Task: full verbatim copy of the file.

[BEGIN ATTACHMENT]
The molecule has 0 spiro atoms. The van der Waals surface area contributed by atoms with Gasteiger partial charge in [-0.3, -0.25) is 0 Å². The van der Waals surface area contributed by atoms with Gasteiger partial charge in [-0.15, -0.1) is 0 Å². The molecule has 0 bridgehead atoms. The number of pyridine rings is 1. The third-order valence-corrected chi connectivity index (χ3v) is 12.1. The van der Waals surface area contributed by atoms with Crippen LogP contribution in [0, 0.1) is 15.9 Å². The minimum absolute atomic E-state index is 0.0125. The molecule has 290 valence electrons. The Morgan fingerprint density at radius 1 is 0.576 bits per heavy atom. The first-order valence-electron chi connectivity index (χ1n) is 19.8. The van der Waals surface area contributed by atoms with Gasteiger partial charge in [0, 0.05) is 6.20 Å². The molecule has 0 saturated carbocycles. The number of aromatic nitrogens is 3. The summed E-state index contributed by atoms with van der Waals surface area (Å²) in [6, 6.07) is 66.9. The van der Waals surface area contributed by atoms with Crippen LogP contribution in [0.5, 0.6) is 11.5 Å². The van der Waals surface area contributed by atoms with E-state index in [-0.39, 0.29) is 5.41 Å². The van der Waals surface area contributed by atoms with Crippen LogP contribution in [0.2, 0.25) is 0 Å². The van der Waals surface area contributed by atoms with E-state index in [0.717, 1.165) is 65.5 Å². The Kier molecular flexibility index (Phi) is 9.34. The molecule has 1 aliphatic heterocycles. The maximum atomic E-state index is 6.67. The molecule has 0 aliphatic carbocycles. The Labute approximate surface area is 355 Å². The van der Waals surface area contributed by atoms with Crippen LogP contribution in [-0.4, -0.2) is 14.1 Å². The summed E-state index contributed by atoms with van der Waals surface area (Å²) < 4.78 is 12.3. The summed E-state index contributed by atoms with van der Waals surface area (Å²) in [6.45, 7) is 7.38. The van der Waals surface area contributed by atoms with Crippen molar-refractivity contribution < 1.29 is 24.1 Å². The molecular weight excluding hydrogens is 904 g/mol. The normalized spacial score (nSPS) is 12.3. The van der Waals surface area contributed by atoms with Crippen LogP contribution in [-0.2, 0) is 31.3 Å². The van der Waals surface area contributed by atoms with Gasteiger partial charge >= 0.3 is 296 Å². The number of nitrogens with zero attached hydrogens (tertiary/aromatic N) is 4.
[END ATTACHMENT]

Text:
The molecule has 0 spiro atoms. The van der Waals surface area contributed by atoms with Gasteiger partial charge in [-0.3, -0.25) is 0 Å². The van der Waals surface area contributed by atoms with Gasteiger partial charge in [-0.15, -0.1) is 0 Å². The molecule has 0 bridgehead atoms. The number of pyridine rings is 1. The third-order valence-corrected chi connectivity index (χ3v) is 12.1. The van der Waals surface area contributed by atoms with Crippen LogP contribution in [0, 0.1) is 15.9 Å². The minimum absolute atomic E-state index is 0.0125. The molecule has 290 valence electrons. The Morgan fingerprint density at radius 1 is 0.576 bits per heavy atom. The first-order valence-electron chi connectivity index (χ1n) is 19.8. The van der Waals surface area contributed by atoms with Gasteiger partial charge in [0, 0.05) is 6.20 Å². The molecule has 0 saturated carbocycles. The number of aromatic nitrogens is 3. The summed E-state index contributed by atoms with van der Waals surface area (Å²) in [6, 6.07) is 66.9. The van der Waals surface area contributed by atoms with Crippen LogP contribution in [0.5, 0.6) is 11.5 Å². The van der Waals surface area contributed by atoms with E-state index in [-0.39, 0.29) is 5.41 Å². The van der Waals surface area contributed by atoms with Crippen LogP contribution in [0.2, 0.25) is 0 Å². The van der Waals surface area contributed by atoms with E-state index in [0.717, 1.165) is 65.5 Å². The Kier molecular flexibility index (Phi) is 9.34. The molecule has 1 aliphatic heterocycles. The maximum atomic E-state index is 6.67. The molecule has 0 aliphatic carbocycles. The Labute approximate surface area is 355 Å². The van der Waals surface area contributed by atoms with Crippen LogP contribution in [-0.4, -0.2) is 14.1 Å². The summed E-state index contributed by atoms with van der Waals surface area (Å²) < 4.78 is 12.3. The summed E-state index contributed by atoms with van der Waals surface area (Å²) in [6.45, 7) is 7.38. The van der Waals surface area contributed by atoms with Crippen molar-refractivity contribution < 1.29 is 24.1 Å². The molecular weight excluding hydrogens is 904 g/mol. The normalized spacial score (nSPS) is 12.3. The van der Waals surface area contributed by atoms with Crippen LogP contribution in [-0.2, 0) is 31.3 Å². The van der Waals surface area contributed by atoms with Gasteiger partial charge >= 0.3 is 296 Å². The number of nitrogens with zero attached hydrogens (tertiary/aromatic N) is 4.